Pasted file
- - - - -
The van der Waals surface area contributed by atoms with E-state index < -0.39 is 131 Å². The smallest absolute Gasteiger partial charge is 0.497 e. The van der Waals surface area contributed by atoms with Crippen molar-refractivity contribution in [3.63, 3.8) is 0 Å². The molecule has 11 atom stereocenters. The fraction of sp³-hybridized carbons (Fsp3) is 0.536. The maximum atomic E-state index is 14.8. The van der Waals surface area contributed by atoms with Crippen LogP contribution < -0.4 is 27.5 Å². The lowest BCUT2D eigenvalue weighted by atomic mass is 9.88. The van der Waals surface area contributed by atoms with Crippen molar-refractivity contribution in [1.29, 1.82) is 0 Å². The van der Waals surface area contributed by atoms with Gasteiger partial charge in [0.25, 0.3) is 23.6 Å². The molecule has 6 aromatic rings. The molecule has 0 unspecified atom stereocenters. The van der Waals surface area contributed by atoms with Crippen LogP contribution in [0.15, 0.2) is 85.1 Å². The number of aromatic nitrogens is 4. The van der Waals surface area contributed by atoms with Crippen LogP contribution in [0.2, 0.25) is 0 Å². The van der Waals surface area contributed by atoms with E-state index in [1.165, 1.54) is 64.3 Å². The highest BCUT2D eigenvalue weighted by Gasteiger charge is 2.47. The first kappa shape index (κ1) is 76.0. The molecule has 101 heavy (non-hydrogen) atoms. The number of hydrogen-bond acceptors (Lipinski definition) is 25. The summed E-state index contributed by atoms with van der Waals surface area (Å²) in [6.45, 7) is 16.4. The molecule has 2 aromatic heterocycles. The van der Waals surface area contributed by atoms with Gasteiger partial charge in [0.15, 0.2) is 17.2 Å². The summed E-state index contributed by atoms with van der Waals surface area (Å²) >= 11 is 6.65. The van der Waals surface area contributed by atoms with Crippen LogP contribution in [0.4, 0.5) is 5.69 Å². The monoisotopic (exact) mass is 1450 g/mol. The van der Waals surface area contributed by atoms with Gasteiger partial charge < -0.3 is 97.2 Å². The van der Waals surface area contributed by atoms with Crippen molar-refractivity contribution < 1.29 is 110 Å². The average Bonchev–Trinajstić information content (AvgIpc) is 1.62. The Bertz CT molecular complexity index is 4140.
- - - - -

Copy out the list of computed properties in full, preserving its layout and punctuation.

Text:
The van der Waals surface area contributed by atoms with E-state index < -0.39 is 131 Å². The smallest absolute Gasteiger partial charge is 0.497 e. The van der Waals surface area contributed by atoms with Crippen molar-refractivity contribution in [3.63, 3.8) is 0 Å². The molecule has 11 atom stereocenters. The fraction of sp³-hybridized carbons (Fsp3) is 0.536. The maximum atomic E-state index is 14.8. The van der Waals surface area contributed by atoms with Crippen LogP contribution < -0.4 is 27.5 Å². The lowest BCUT2D eigenvalue weighted by atomic mass is 9.88. The van der Waals surface area contributed by atoms with Crippen molar-refractivity contribution in [1.29, 1.82) is 0 Å². The van der Waals surface area contributed by atoms with Gasteiger partial charge in [0.25, 0.3) is 23.6 Å². The molecule has 6 aromatic rings. The molecule has 0 unspecified atom stereocenters. The van der Waals surface area contributed by atoms with Crippen LogP contribution in [0.15, 0.2) is 85.1 Å². The number of aromatic nitrogens is 4. The van der Waals surface area contributed by atoms with Crippen LogP contribution in [0.2, 0.25) is 0 Å². The van der Waals surface area contributed by atoms with E-state index in [1.165, 1.54) is 64.3 Å². The highest BCUT2D eigenvalue weighted by Gasteiger charge is 2.47. The first kappa shape index (κ1) is 76.0. The molecule has 101 heavy (non-hydrogen) atoms. The number of hydrogen-bond acceptors (Lipinski definition) is 25. The summed E-state index contributed by atoms with van der Waals surface area (Å²) in [6.45, 7) is 16.4. The molecule has 2 aromatic heterocycles. The van der Waals surface area contributed by atoms with Gasteiger partial charge in [0.15, 0.2) is 17.2 Å². The summed E-state index contributed by atoms with van der Waals surface area (Å²) >= 11 is 6.65. The van der Waals surface area contributed by atoms with Crippen LogP contribution in [0.4, 0.5) is 5.69 Å². The monoisotopic (exact) mass is 1450 g/mol. The van der Waals surface area contributed by atoms with Gasteiger partial charge < -0.3 is 97.2 Å². The van der Waals surface area contributed by atoms with Crippen molar-refractivity contribution < 1.29 is 110 Å². The average Bonchev–Trinajstić information content (AvgIpc) is 1.62. The Bertz CT molecular complexity index is 4140.